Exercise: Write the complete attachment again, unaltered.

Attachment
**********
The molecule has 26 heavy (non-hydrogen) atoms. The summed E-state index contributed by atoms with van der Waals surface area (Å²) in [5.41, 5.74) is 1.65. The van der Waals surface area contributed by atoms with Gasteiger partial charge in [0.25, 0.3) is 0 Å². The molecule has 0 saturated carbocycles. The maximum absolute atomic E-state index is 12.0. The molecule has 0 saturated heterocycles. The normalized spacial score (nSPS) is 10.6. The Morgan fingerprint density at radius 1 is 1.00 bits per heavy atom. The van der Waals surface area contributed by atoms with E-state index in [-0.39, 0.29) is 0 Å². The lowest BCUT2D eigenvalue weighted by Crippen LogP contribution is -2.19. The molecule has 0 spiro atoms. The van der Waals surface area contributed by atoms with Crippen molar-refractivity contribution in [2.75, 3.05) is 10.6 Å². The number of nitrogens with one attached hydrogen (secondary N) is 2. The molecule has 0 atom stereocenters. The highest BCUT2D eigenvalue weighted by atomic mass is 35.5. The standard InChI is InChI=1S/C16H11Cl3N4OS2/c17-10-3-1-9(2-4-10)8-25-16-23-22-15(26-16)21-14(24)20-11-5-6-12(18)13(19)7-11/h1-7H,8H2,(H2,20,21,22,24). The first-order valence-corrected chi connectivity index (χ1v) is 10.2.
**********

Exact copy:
The molecule has 26 heavy (non-hydrogen) atoms. The summed E-state index contributed by atoms with van der Waals surface area (Å²) in [5.41, 5.74) is 1.65. The van der Waals surface area contributed by atoms with Gasteiger partial charge in [0.25, 0.3) is 0 Å². The molecule has 0 saturated carbocycles. The maximum absolute atomic E-state index is 12.0. The molecule has 0 saturated heterocycles. The normalized spacial score (nSPS) is 10.6. The Morgan fingerprint density at radius 1 is 1.00 bits per heavy atom. The van der Waals surface area contributed by atoms with E-state index in [-0.39, 0.29) is 0 Å². The lowest BCUT2D eigenvalue weighted by Crippen LogP contribution is -2.19. The molecule has 0 spiro atoms. The van der Waals surface area contributed by atoms with Crippen molar-refractivity contribution in [2.75, 3.05) is 10.6 Å². The number of nitrogens with one attached hydrogen (secondary N) is 2. The molecule has 0 atom stereocenters. The highest BCUT2D eigenvalue weighted by atomic mass is 35.5. The standard InChI is InChI=1S/C16H11Cl3N4OS2/c17-10-3-1-9(2-4-10)8-25-16-23-22-15(26-16)21-14(24)20-11-5-6-12(18)13(19)7-11/h1-7H,8H2,(H2,20,21,22,24). The first-order valence-corrected chi connectivity index (χ1v) is 10.2.